China has issued a chilling warning to Australians declaring a 'heavy attack' would quickly follow if our forces came to the defense of Taiwan.

In explosive comments published in Chinese tabloid The Global Times on Saturday, editor-in-chief Hu Xijin was blunt in his analysis of Australia's promise to come to Taiwan's aid should US allied forces get involved in the conflict.

'If Australian troops come to fight in the Taiwan Straits, it is unimaginable that China won't carry out a heavy attack on them and the Australian military facilities that support them,' Mr Xijin tweeted.

'So Australia (had) better be prepared to sacrifice for Taiwan island and the US.'

The ominous words are believed to be connected to comments made by Australia's Defence Minister Peter Dutton on Friday, where he intimated Aussie troops would step in and help the US if Taiwan was attacked by the global superpower.

In the eyes of Mr Dutton, the move would leave Australia in a global position of strength. 

'(China's) been very clear about their intent to go into Taiwan and we need to make sure that there is a high level of preparedness, a greater sense of deterrence by our capability, and that is how I think we put our country in a position of strength,' he told The Australian. 

'It would be inconceivable that we wouldn't support the US in an action if the US chose to take that action.' 

Professor Peter Dean, Chair of Defence Studies and Director of UWA's Defence and Security Institute, told Daily Mail Australia in October war was a real possibility in the region within five or six years.

'You certainly can't rule out the potential for the use of force. If the Chinese get to the point where they think they can take Taiwan by force, win and be successful, and they think either that US resolve is lacking or won't be enough, they could be encouraged to risk something really stupid,' he said.

'We've seen them be much more risky in recent years under Xi Jinping as he's become more authoritarian.'

But Professor Dean said it is the current so-called 'grey-zone warfare', with China signalling its stance over Taiwan's air defence identification zone (ADIZ), that posed the greatest current risk to world security.

'What the Chinese are really risking here is an incident that comes about by accident or someone gets trigger-happy,' he said.

'The real risk in the region is we don't have any proper, formal mechanisms for de-escalating these things.

'The Chinese are being very adventurous, very coercive, and really raising the levels of risk to levels they really shouldn't be doing.'

The Chinese Communist Party has claimed Taiwan ever since it was established as the Republic of China by the Nationalist Kuomintang under Chiang Kai-shek in 1949, after they fled mainland China during its civil war.

The Republic of China views itself as an autonomous country, while China sees it as a breakaway province.

Diplomatically, western nations such as the US and Australia acknowledge a 'One China' policy which recognises Beijing as the government.

For nations to maintain diplomatic relations with China, it insists they do not formally recognise Taiwan.

Yet the US has sold billions in arms to Taiwan and has repeatedly said it would help defend the island from military threat, despite an official policy of 'strategic ambiguity'.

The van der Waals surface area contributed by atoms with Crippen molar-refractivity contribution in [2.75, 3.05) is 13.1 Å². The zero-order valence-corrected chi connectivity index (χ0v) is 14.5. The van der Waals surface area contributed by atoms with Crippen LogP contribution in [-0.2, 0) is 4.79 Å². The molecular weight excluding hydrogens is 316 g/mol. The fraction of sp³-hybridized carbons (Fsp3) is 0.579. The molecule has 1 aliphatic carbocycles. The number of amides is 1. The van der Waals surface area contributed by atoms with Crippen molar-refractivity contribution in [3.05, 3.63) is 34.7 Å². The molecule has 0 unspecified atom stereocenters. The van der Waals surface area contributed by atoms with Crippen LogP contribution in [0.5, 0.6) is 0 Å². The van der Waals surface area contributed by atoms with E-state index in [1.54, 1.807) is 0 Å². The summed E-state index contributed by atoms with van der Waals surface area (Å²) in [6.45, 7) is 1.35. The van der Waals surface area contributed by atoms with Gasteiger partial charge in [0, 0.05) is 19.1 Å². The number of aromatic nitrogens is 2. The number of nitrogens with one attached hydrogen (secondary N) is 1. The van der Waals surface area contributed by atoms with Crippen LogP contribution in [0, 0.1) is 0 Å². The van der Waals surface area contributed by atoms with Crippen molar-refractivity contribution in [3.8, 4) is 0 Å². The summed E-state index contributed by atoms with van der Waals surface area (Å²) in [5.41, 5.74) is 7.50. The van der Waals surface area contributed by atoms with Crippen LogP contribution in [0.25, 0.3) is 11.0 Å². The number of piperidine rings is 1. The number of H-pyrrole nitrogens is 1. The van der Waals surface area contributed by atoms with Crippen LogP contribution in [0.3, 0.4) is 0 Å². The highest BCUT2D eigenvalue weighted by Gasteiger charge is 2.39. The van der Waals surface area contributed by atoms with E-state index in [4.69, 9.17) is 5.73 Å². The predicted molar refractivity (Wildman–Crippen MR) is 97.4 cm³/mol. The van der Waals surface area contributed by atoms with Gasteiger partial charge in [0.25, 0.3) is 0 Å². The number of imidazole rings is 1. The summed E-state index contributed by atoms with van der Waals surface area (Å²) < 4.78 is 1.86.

In the same address on Friday Mr Dutton also explained why rejection of the French's $90billion submarine deal had to be an eleventh hour decision. 

'If you had have informed the French earlier and they had have made that public and not respected the advice that we had given them, the Americans probably would have pulled out of the deal with the violent reaction from the French,' he said.

Australia's defence minister went on to reject the notion from US President Joe Biden that the cancellation of the contract and announcement of AUKUS were poorly handled, insisting 'it was was choreographed to the minute'.

Earlier this month, the French ambassador to Australia accused the Australian government of a 'stab in the back' for the way it cancelled a deal to buy 12 French submarines, causing an ongoing diplomatic crisis.

Jean-Pierre Thebault said Prime Minister Scott Morrison intended to deceive France before he scrapped the contract in favour of a nuclear submarine partnership with the US and UK in September.

'This decision was deliberately kept secret for months, even years,' Mr Thebault told the National Press Club in Canberra on November 3.

Mr Thebault said Australia never consulted France about the possibility of nuclear-powered subs and instead turned its back on its ally to announce a new AUKUS partnership.

'The way this Australian government decided to turn its back on our solemn and far reaching partnership without ever frankly consulting with France, when there were countless opportunities, without having shared frankly and openly, or having looked for alternatives with France, is just out of this world,' he said. 
Mr Morrison announced his decision to cancel the French submarine contract in a joint press conference with Boris Johnson and Mr Biden on September 16, labelling the new union between countries as AUKUS.

Mr Morrison wants US or UK-style nuclear-powered submarines, which are faster, stealthier and can stay at sea longer than conventional submarines, by 2040.  

The Prime Minister conceded Mr Macron was not aware of negotiations with the US and the UK, but said the French leader was told as early as June that Australia was consulting on other options for submarines. 
He denied lying to President Macron but Mr Thebault said his leader was 'misled' and this amounted to a lie among allies.
Source: Daily Mail
Xi Jinping by U.S. Department of State is licensed under WikiMedia Commons
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